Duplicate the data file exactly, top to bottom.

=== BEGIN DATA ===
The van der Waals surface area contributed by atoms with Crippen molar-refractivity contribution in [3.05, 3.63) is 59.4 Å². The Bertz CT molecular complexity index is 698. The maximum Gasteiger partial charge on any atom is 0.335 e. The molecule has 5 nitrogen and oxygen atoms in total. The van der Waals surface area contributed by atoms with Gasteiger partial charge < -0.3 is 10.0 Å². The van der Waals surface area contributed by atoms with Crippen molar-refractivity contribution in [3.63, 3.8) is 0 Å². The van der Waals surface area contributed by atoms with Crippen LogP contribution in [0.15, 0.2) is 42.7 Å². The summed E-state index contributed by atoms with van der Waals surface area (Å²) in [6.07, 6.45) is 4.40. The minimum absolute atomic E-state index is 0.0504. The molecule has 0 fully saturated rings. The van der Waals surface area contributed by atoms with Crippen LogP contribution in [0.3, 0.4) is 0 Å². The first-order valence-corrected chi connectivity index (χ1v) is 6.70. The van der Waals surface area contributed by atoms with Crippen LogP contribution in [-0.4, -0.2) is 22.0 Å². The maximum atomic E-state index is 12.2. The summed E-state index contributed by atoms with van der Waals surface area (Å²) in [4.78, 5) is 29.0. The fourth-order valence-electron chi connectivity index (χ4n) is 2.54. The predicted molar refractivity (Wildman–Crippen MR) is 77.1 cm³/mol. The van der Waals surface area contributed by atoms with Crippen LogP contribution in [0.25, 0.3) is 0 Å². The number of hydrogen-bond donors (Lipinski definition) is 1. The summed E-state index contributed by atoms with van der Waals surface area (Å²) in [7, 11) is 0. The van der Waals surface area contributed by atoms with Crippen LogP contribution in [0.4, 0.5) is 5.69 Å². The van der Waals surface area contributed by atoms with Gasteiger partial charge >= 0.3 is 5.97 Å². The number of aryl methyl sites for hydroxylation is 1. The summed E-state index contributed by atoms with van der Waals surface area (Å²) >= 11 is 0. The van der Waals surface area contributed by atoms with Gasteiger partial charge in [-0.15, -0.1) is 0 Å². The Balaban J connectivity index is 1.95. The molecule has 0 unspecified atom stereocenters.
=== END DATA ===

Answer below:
The van der Waals surface area contributed by atoms with Crippen molar-refractivity contribution in [3.05, 3.63) is 59.4 Å². The Bertz CT molecular complexity index is 698. The maximum Gasteiger partial charge on any atom is 0.335 e. The molecule has 5 nitrogen and oxygen atoms in total. The van der Waals surface area contributed by atoms with Gasteiger partial charge < -0.3 is 10.0 Å². The van der Waals surface area contributed by atoms with Crippen molar-refractivity contribution in [3.63, 3.8) is 0 Å². The van der Waals surface area contributed by atoms with Crippen LogP contribution in [0.15, 0.2) is 42.7 Å². The summed E-state index contributed by atoms with van der Waals surface area (Å²) in [6.07, 6.45) is 4.40. The minimum absolute atomic E-state index is 0.0504. The molecule has 0 fully saturated rings. The van der Waals surface area contributed by atoms with Crippen LogP contribution in [0.3, 0.4) is 0 Å². The first-order valence-corrected chi connectivity index (χ1v) is 6.70. The van der Waals surface area contributed by atoms with Crippen LogP contribution in [-0.4, -0.2) is 22.0 Å². The maximum atomic E-state index is 12.2. The summed E-state index contributed by atoms with van der Waals surface area (Å²) in [4.78, 5) is 29.0. The fourth-order valence-electron chi connectivity index (χ4n) is 2.54. The predicted molar refractivity (Wildman–Crippen MR) is 77.1 cm³/mol. The van der Waals surface area contributed by atoms with Crippen LogP contribution in [0.25, 0.3) is 0 Å². The number of hydrogen-bond donors (Lipinski definition) is 1. The summed E-state index contributed by atoms with van der Waals surface area (Å²) in [7, 11) is 0. The van der Waals surface area contributed by atoms with Crippen LogP contribution in [0.4, 0.5) is 5.69 Å². The van der Waals surface area contributed by atoms with Gasteiger partial charge >= 0.3 is 5.97 Å². The number of aryl methyl sites for hydroxylation is 1. The summed E-state index contributed by atoms with van der Waals surface area (Å²) >= 11 is 0. The van der Waals surface area contributed by atoms with Gasteiger partial charge in [-0.15, -0.1) is 0 Å². The Balaban J connectivity index is 1.95. The molecule has 0 unspecified atom stereocenters.